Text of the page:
at we've cropped a little bit, let's see, what can we do first? Yes. Let's talk about the healing stage. The healing, cleaning, whatever you want to call it. Now, we set basically a game plan of what the process is gonna be. The game plan is, as you mentioned, I talked to Bella and asked her kinda what the direction is first. The second thing is identifying what we're going to be cleaning up and going from there. So in an image like this, there're a few key aspects to look at. Number one is that her skin was pretty nice, so that's not a huge concern for me. The biggest concern that I have is just removing a few of these blemishes. Right. Also, ensuring that the consistency of the skin texture is about the same. So maybe even remove these fine lines because it's more fantasy based, I can get away with that. It's not portraiture. It depends on the subject matter. So if you have particular clients who are actors or friends and need for head shots and they don't really need to remove all these lines, that's a different situation. If you're dealing with fine art and stuff like that, based on fantasy, you can craft things more and it's not gonna be as bad. Because you wouldn't process the same with fantasy as you would with head shots. No, certainly not. I honestly think of it as crafting a character rather than crafting a accurate representation of that person. Whereas, if I was taking a portrait of them for them, then of course I would leave, you know, their freckles. And I would leave any beauty spots that they might wanna leave. I would take away things like zits, because that distracts from the personality. It's like when you're talking to somebody, you don't notice any of their flaws. Not really. You notice their eyes and their smile and just their general shape of how they look. So that's pretty much how far I would take it. Yeah, I would still leave things that are very much them. But take away things like, you know, the odd spot because who needs to remember that? So, that doesn't define who they are. That's right. Yeah. Also, one thing to note is that when you use a healing brush or a clone brush, what tends to happen. And this is just how it's programmed by default. Is if you hit Option to Source, Option or ALT, and I click on the layer, itself, you'll see a sample move around with me. I tend to turn that off, just because when I heal, if I start healing... Without healing, you'll see it looks like it's already covered up. I don't like that perception difference. I like to see it completely opaque, okay? The way that I do that, and this was the case before, I don't know which version it was, but they did that more recently than Photoshop has been around. Under Window and Clone Source, there is a palate here. It's called Show Overlay or Clone Source Show Overlay. When I uncheck that, you see, it goes away. It doesn't show me where I've cloned from. If I check it, it comes back. This is useful if you're lining up things. It's not as useful for skin. It also slows down your machine when you're working. So for the most part, I don't really need to know. And when I do, I can turn it back on again. Yeah? So let's turn that off momentarily. I'm gonna put that back in. Now, is the fun part. I'm gonna add a new blank layer, I'm gonna put it inside the healing folder. Or if you're lazy, you could just, you know, not organize yourself, but normally, it's a good thing to organize yourself. The healing brush. That's what we're starting out with first. I always start with the healing brush first. Why? Does anybody use a clone brush over the healing brush all the time? (laughs) Good. I use the healing brush because it's a little bit easier to use, and it's more accurate. The healing brush accounts for everywhere you're healing it adjusts for the color, the luminosity of the location that you're healing in. So for instance, if I decided on this image that I wanted to source from a brighter area, and then I want to start brushing in a darker area. When I let go, it accounts for the difference in tonal changes and color changes. The clone brush does not. And so that's why I use the healing brush. It's more forgivable, even if you mess up. That's tip number one. The second tip that I have for you is by default, in the newer versions of Photoshop, under preferences and tools, it says "Use Legacy Healing Brush Algorithm". Does anybody know what that means? I'm sure you do. Don't lie. (laughs) What that basically means is that now Photoshop comes as a update. If I do not have that checked, what happens is, it comes with a live healing brush. What a live healing brush is, is that if you have versions of 2015 and above, or 2015.5 and above, it comes with a live healing brush automatically. And you'll know that you have a live healing brush because when you select the healing brush, you'll see a diffusion slider. So you're like "What's the difference between a live healing brush and non-live healing brush? Is it dead?" No, it's not dead. (laughs) What it is, is that when you have your healing brush set to what it is in the most updated versions, I'm gonna sample here. And I'm just gonna start running around the image. And you'll see exactly what I mean. I'm gonna sample. I'm gonna start healing. You'll see that as I start healing, it updates as I brush. And what happens is, it doesn't even know how much I'm sourcing before it starts healing. It just starts healing right away. It doesn't ask me "How much area are you gonna source first?" before deciding what to heal. It's intuitive. But that intuition comes with a price. And the price is that it's not accurate. Especially when you build up multiple layers, working high and retouching. It's not accurate. You can get away with it for simple things, especially if you are not keen on images that have a tremendous amount of detail. You'll see texture start getting really blurry, and that's how you know it's not working. You'll suddenly realize, like "Oh, wow. The healing brush is really hard." It's not really hard, it's the fact that it changed the algorithm. The difference, and if I turn that off. Let's go to Preferences, again. Photoshop CC, Preferences, Tools. Or if you're a PC, it's Edit, Preferences and Tools. Is that I'm gonna use the Legacy Healing Algorithm. Which means that every other version of Photoshop had this version all along. So what happens now, is that if I try to do the same thing: Sample, and I start brushing. It doesn't heal first, it just actually copies and pastes and waits for me to let go of the brush. When I let go of the brush, then it decides how to heal. So it does a calculation and then it heals. So the difference, again, is that the first part: the new healing brush, will start healing before you actually finish brushing. And that isn't as accurate. But, with the Legacy on, it allows you to start healing and it waits for you, then decides how much to heal and exactly what to replace. So that calculation is more accurate, okay? So always turn that off if preferred... If you have a preference. If you don't, that means you can't. Upgrade your Photoshop CC, okay? Now that we have that out of the way, first thing first, is you wanna set your layer here to Current and Below. It will not work if you're in Current Layer. This is the biggest mistake people make, is when they try healing on a blank layer. So like "How do you heal on a blank layer?" Well, it's simple. You have to make sure that the healing brush is Current and Below. Because what that does is allows you to sample in an area, and then when you start brushing, it actually works. And the cool part is it pastes everything on this layer. Yep. So I turn that off. And it's here. So again, Blank Layer, Healing Brush, Current and Below. Really simple. Now it's a lot easier, okay? So now, the other thing that it does keeps your file size really light. Step number two: you do not want to start at 100 percent. Because if you do that practice, when all sensors become 100 megapixels, you're gonna have a terrible day. (laughs) You do not wanna be here going "I'm gonna remove this blemish and that blemish and that blemish." Because guess what, at some point, nobody sees that. What happens is, is this information gets compressed. So what happens is: you have a file like this. Guess what? It doesn't matter. If your output is web or your output is 8x10's, guess what, it doesn't really matter. It's getting compressed, okay? That's step number two. Don't focus starting out like this. Focus starting out with the big picture. You can see what needs to be fixed, you can see what needs to be taken care of so you don't waste time, right? And also at the end, what that does is it keeps that detail there. That's really hard to distinguish; how do they keep all that detail while doing the flaws? If you start topically and remove all the flaws first, then you see what's left over. What's left over is the original soul of the image. When you take out that soul, you remove all aspect of reality. And why do we buy sharp lenses if we're trying to remove all that detail anyway? Have you thought of that? Everybody does it. We all buy our Primes and we're like "Gotta remove all that detail out." Don't do that. You keep it there, it's there for a reason. Kay? So, philosophies of retouching. So, we'll do that. We'll go ahead and start by healing, and we're gonna go in and just remove a few of these blemishes. Get rid of this line. As you can see, we're only at 29 percent. We don't need to be at 100 percent. She has flawless skin. Almost. We'll see. (laughs) No, she does. She really does. Especially in comparison to what could be. It was a really great subject. And I think it really was a testament to picking your team before shooting. You really don't want to spend unnecessary amount of time if you can, you know, pay a little bit more for a great model. Because that's why, you know, you have a lot of professional models. Not only do they pose better, but they take care of their skin. The little details like that, you know? They're more particular about elements. Well that's actually a great point. If you are going to be shooting a piece that is dear to you, or you're shooting work for a client that's important campaign advertising, look book, any of that kind of stuff that you're working with a client. Sometimes, just seeing the model's portfolio isn't enough. Get yourself down to the agency and have a meeting face-to-face with her, or essentially have a casting where you invite other models and you just have a face-to-face personal look at the girls and you decide to go from there. Because with Photoshop, you can hide a multitude of sins, and it is a shame when you are shooting, when you do have a girl come for a job and the modeling agency didn't tell you that she's suffering from, you know, cystic acne for a little while. And, you know, while that's obviously not great. Yeah, I would definitely just say have a face-to... Meet the girl face-to-face before you get a chance to shoot with her. We didn't have that with this girl, but to be honest, this is a teaching segment, and I didn't mind even if she did have, you know, bad skin. That's okay, cause then we would just teach you how to... Right, we would teach you how to use the same techniques to... Use the same techniques to clean her skin. Which is exactly this. We would clone and set. Right. Yeah. The other thing is when you have little stray hairs like this, going across different zones. It's quite easy to take care of it. Now, you see me rotating this canvas, right? You're like "What the heck is he doing?" (laughs) But, on your keyboard, there's an 'R' key. 'R', the letter r. All you do is, you hit it. And what happens is that you can rotate. It doesn't change the properties of your image, it just changes the perception of how it's viewed. So that means is if I save this image, it's not gonna be saved like this. It's just a interface thing. Why do I do that? You do that because you brush smoothly at a particular angle. Yeah, your hand is used to brushing at a particular angle, and so you just rotate to accommodate the best possible brush stroke. That's right. And so some angles for me a lot easier to just swoop and brush. Some angles are not. It doesn't work with the wrist. Just like drawing. How many of you draw? Okay, perfect. So just like drawing, it's the same thing. Your angles of your wrist dictate how smooth the strokes are. Unless you're like, super talented, and then I hate you. (audience laughs) Well that will intimidate Yeah, I know (laughs). Thanks, Bella. That wasn't a joke, really. So I'll do the same thing. When it comes to hairs, I am actually going to do them step by step. You see, I didn't do the whole hair in one go and then curse myself and do it again. I just did it in step by step pieces. So I don't have to worry about, well, you know, is it accurate or not? The healing brush is forgiving if you have the right setting. So I'll do that. I'll get rid of these little fly aways, not fly aways, these little arm hairs that end up becoming caught by the light. Also, when it gets too close to the edge, I can switch over to my clone brush, change my flow to 40 percent or so, and do it that way. Basically, I'll only zoom in if there are details that I know I can see from a distance, okay? So I'll continue. Just a little bits here and there. He actually makes this look really easy. It is. And everyone can do it That's the thing, because... I think with practice, because I'm still practicing as well. Yes. We're gonna see Bella do it next. (laughs) Yeah, but watching you is always really fun as well, because you do make it look very easy. But it really goes to show, these simple tools, they all have the potential there. So don't think like "You know what, no. There must be something else to it." The reality is, these are the tools that we use as professionals to tackle these common issues. That's right. And you don't have to have these super fancy techniques that necessarily don't even give you as good of a job and take sometimes a lot longer. I was gonna say. Also, some people are always trying to find shortcuts. So, I don't really believe in shortcuts. Exactly, and the best results always take time. Just with photography, you know, we did all this work with the set up and a little bit goes a long way. So let's zoom out here. So you can see now, it's quite clean. See how much we did in a couple of minutes. Not bad, right? We've got the texture still there, it's really clean.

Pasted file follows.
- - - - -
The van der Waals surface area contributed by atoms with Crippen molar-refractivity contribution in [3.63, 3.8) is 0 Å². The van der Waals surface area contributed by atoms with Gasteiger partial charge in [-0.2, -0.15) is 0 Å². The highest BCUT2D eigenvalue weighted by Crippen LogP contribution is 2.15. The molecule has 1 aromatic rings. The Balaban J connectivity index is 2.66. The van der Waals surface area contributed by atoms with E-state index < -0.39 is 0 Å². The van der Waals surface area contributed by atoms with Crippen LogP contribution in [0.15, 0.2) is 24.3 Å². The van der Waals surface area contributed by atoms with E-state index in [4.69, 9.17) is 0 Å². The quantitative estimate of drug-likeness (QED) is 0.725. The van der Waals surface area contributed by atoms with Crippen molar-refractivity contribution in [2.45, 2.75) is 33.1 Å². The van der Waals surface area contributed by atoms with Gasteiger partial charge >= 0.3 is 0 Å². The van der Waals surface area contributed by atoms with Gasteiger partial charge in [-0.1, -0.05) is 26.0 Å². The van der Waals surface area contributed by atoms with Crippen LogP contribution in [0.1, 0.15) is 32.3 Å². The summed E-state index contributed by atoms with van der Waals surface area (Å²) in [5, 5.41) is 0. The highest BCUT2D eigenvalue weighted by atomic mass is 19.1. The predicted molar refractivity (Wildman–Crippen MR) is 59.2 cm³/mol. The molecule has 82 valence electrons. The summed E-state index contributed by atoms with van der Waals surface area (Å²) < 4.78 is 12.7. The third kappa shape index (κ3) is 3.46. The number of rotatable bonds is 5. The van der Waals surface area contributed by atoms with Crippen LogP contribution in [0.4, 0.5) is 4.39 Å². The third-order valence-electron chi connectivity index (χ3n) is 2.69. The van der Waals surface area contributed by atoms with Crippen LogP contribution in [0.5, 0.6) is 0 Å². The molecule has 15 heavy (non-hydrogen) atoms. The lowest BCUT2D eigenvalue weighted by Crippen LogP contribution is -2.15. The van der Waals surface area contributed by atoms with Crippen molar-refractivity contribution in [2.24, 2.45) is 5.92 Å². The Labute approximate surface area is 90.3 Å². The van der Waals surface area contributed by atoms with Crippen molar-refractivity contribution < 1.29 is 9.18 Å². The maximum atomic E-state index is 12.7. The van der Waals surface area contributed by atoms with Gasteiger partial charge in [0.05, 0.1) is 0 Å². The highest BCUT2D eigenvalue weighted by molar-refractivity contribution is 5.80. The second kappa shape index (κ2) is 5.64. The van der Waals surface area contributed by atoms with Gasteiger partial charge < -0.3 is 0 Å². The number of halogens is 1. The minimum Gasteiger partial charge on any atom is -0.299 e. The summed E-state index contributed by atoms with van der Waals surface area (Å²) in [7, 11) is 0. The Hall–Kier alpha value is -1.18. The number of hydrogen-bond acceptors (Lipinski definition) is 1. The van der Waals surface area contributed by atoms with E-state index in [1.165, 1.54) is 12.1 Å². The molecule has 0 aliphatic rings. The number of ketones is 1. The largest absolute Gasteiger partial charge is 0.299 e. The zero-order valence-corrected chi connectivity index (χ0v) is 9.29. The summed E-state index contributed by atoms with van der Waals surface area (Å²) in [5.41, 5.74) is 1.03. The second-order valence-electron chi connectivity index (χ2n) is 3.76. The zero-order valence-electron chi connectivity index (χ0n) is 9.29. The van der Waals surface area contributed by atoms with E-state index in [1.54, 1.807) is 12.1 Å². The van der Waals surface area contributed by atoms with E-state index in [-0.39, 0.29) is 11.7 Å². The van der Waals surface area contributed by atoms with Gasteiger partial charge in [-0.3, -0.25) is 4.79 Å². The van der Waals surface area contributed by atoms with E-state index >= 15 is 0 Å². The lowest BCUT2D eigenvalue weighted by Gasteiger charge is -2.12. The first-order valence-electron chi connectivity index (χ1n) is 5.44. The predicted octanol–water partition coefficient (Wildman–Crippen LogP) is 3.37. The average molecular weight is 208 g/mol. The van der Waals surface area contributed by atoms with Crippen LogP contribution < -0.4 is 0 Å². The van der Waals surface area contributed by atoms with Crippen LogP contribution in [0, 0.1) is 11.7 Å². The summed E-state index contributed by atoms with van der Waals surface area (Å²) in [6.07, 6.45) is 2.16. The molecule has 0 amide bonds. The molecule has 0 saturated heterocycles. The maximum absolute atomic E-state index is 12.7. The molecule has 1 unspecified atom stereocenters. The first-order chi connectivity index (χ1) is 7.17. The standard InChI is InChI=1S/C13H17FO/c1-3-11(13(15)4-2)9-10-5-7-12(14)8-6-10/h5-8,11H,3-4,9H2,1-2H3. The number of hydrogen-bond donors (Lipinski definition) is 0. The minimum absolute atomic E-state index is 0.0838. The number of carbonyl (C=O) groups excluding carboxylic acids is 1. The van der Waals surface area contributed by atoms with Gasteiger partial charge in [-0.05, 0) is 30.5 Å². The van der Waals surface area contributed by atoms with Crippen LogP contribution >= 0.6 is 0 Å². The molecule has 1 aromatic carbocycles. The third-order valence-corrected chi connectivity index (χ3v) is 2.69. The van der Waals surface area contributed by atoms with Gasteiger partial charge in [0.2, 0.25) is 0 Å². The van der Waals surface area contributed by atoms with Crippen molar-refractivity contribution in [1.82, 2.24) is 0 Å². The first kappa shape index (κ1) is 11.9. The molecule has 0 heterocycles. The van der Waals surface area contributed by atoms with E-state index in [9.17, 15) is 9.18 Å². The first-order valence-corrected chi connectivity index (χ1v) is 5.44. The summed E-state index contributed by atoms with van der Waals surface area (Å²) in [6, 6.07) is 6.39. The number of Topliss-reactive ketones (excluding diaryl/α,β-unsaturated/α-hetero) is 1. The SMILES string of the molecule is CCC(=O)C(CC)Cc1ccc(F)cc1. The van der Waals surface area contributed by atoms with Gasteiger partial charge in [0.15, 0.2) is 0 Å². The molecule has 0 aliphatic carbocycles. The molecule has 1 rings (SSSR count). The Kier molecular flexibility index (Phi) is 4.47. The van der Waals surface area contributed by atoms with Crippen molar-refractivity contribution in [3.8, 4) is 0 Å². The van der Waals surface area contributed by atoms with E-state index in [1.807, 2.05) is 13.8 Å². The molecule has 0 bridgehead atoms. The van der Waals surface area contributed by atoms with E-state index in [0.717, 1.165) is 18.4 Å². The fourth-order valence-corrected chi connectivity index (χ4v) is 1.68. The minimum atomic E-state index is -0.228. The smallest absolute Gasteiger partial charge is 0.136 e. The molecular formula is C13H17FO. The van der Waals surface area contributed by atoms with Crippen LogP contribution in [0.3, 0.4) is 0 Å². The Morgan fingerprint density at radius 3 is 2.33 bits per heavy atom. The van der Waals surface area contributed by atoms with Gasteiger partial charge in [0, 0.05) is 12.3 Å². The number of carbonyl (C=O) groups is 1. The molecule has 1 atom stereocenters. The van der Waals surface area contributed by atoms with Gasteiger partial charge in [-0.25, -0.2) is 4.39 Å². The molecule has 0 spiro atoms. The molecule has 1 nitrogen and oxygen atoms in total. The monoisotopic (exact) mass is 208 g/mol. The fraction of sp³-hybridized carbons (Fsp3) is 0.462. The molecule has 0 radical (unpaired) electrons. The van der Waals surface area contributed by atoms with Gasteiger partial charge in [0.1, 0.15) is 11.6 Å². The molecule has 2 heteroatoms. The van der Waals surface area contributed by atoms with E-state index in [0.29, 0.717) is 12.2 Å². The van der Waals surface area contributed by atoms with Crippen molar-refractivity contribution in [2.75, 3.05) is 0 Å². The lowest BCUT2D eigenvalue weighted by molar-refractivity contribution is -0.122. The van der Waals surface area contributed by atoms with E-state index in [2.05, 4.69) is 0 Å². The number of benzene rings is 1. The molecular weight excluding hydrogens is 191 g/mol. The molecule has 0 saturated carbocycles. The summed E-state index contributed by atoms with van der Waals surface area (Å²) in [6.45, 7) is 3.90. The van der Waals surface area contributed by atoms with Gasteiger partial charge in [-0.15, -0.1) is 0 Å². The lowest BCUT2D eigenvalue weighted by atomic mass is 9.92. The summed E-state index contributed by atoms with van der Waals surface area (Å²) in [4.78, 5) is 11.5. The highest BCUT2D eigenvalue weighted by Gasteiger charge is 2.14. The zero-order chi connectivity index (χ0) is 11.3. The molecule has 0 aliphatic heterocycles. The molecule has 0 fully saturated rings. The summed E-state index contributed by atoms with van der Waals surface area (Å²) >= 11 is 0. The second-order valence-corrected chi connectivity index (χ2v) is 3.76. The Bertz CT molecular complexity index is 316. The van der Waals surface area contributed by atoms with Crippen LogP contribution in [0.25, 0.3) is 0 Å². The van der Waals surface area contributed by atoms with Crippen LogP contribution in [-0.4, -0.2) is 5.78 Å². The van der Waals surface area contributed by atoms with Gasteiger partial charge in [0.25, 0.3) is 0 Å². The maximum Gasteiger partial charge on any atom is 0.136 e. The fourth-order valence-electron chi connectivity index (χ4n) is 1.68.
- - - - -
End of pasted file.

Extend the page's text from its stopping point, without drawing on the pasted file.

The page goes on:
Class Description

It’s one thing to have a creative imagination but bringing your visions to life requires a specific skillset. You need to understand the technical challenges facing you to move from concept to planning production and finalizing your image. The amazingly talented duo of Bella Kotak and Pratik Naik will walk through every detail to creating your conceptual vision. Bella will help you understand how to evaluate locations and environment, pose your model, see color in a new way, and create beautiful props on a budget. Pratik will share his vast knowledge of color theory, color toning, and compositing images to streamline your retouching workflow. This class will offer an in-depth look at creative production and retouching process. 


You’ll learn: 
  • How to concept and develop a scene
  • Color theory and how it applies in camera and in post production
  • Location practices to guide your eye toward beauty in common environments
  • Communication tactics for collaborating with other artists
  • Lighting techniques for composite images and fine art portraits
  • Basic retouching of an image
  • Color toning techniques in Capture One
  • Compositing techniques for bringing an image together

Reviews

Kathleen
 

Great class and great instructors. Genuine and informative. Practical tips to create stunning images. Seeing them work through the process from shoot to finished image was great and I loved that they shared the thought processes behind the creative decisions. Definitely recommended!

RoxSpiegel
 

Truly a remarkable duo. Bella is so down-to-earth and humble for a photographer with such a strong beautiful and ethereal voice. Her explanations of her process really inspired me--I was sketching concepts throughout the class. Pratik's process really opened my eyes to "smart" retouching--understanding what can be done in fewer brush strokes and slimmer PS files. All in all a really unique and inspiring class that makes me excited to realize my next conceptual shoot. They're also adorable together!

Mai Her
 

I've gained sooooo much from this I can't even contain my appreciation and excitement! So much inspiration and so much generous advice and tips to help me! Thank you so much Bella and Pratik and Creative Live!